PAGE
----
THE PODIUM: The Democratic National Convention will convene at 5, the gavel wielded by national party chairwoman and Florida House member Debbie Wasserman Schultz. (It’s the party’s 47th convention, but only the fifth in the South; Republicans have won the presidency each of the previous times Democrats met in the region — the last in 1988, when Michael Dukakis was nominated in Atlanta.) The party has underscored its “room for everyone” approach by sending 5,556 delegates, more than twice as many as went to Tampa for the GOP convention. Half are women, 27 percent are African-Americans and 5 percent are students — including Samuel Gray of Iowa, the youngest delegate, who won’t turn 18 until just before Election Day. (The oldest is 98-year-old Elzena Johnson of Mississippi.)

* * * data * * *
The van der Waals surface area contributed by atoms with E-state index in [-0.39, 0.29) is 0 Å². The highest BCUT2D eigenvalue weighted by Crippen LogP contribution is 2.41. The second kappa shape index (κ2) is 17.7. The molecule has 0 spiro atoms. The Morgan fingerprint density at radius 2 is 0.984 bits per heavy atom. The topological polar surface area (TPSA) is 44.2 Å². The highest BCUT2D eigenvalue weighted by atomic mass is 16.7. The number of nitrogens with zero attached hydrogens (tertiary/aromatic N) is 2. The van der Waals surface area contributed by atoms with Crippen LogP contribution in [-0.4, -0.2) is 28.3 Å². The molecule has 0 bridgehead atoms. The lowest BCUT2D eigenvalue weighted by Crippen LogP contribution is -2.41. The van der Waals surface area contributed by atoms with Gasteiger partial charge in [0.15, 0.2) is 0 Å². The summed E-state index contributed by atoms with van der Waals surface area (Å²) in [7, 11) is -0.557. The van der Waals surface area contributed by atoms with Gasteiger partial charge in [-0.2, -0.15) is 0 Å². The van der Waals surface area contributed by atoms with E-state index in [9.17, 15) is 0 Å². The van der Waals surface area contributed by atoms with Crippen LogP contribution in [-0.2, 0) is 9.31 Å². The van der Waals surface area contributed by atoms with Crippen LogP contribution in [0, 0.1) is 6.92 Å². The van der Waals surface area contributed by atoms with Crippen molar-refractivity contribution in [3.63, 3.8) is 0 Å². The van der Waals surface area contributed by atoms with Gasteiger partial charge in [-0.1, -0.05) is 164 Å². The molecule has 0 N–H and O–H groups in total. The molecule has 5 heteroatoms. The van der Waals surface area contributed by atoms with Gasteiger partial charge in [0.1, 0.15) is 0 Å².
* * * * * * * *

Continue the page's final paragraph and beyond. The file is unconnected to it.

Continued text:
The opening night’s marquee attraction is Michelle Obama, whose approval rating of 66 percent is 20 points or so above her husband’s current “favorable” polling average. She’ll take the stage at 10:35 as Character Witness No. 1 and testify that her husband’s life experiences guarantee he understands the struggles of most Americans — in contrast, she will imply but might not say explicitly, to his opponent.

Full story

Isaac Could Cause More Havoc for DNC Than RNC

Telecommunications officials in North Carolina are preparing for the possibility that the remnants of Hurricane Isaac could knock out access to cell towers near the Democratic National Convention.